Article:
Deep Learning Fault Protection Applied to Spacecraft Attitude Determination and Control
thesisposted on 30.07.2020 by Justin Mansell
In order to distinguish essays and pre-prints from academic theses, we have a separate category. These are often much longer text based documents than a paper.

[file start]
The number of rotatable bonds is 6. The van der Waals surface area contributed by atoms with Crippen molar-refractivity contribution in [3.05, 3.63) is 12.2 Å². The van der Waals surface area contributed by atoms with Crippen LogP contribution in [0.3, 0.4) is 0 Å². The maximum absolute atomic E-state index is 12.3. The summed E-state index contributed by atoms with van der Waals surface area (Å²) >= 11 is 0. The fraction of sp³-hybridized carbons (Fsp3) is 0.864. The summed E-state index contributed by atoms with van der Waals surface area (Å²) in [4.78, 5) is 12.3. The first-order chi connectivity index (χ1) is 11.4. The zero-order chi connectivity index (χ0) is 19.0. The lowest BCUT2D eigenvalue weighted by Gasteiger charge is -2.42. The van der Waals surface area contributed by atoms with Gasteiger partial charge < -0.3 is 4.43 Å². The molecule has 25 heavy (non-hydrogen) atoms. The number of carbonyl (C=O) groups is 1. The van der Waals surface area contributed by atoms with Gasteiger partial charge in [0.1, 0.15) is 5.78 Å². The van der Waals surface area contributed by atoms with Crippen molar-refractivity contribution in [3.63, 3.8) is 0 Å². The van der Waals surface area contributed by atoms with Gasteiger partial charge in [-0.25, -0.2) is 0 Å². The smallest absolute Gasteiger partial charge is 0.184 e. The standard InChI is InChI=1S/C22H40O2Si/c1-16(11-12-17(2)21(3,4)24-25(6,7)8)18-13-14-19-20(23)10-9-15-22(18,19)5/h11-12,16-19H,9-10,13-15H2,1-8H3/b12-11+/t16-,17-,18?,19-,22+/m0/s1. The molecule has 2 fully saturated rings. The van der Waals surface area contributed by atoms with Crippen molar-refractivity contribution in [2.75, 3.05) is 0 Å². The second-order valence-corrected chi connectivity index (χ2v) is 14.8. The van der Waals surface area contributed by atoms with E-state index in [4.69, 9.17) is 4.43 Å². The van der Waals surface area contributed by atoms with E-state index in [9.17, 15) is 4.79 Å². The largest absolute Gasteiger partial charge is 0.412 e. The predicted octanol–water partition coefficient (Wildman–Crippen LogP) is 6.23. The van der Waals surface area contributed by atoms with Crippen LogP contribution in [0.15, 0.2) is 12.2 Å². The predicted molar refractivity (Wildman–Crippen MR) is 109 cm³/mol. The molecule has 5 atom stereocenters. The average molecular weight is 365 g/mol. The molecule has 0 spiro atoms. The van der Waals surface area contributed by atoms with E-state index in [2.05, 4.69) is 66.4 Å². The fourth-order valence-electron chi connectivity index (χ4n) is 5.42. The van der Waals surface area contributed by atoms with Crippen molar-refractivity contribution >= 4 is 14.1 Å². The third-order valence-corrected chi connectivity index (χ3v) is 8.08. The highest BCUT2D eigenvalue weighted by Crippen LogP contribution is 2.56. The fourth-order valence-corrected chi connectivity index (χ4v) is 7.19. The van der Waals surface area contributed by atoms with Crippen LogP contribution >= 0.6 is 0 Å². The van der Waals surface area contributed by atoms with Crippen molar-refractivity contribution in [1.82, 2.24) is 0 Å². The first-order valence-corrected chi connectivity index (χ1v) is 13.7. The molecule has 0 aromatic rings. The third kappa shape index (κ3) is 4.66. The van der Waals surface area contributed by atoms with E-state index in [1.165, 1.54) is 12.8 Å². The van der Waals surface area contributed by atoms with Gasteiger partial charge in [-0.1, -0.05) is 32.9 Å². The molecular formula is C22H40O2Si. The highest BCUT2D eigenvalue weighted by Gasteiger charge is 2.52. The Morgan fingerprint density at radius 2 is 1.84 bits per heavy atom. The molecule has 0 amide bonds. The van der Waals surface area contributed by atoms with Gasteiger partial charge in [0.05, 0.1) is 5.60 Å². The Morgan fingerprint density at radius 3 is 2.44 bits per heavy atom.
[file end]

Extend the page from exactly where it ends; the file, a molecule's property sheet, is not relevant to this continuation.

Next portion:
The increasing numbers and complexity of spacecraft is driving a growing need for automated fault detection, isolation, and recovery. Anomalies and failures are common occurrences during space flight operations, yet most spacecraft currently possess limited ability to detect them, diagnose their underlying cause, and enact an appropriate response. This leaves ground operators to interpret extensive telemetry and resolve faults manually, something that is impractical for large constellations of satellites and difficult to do in a timely fashion for missions in deep space. A traditional hurdle for achieving autonomy has been that effective fault detection, isolation, and recovery requires appreciating the wider context of telemetry information. Advances in machine learning are finally allowing computers to succeed at such tasks. This dissertation presents an architecture based on machine learning for detecting, diagnosing, and responding to faults in a spacecraft attitude determination and control system. Unlike previous approaches, the availability of faulty examples is not assumed. In the first level of the system, one-class support vector machines are trained from nominal data to flag anomalies in telemetry. Meanwhile, a spacecraft simulator is used to model the activation of anomaly flags under different fault conditions and train a long short-term memory neural network to convert time-dependent anomaly information into a diagnosis. Decision theory is then used to convert diagnoses into a recovery action. The overall technique is successfully validated on data from the LightSail 2 mission.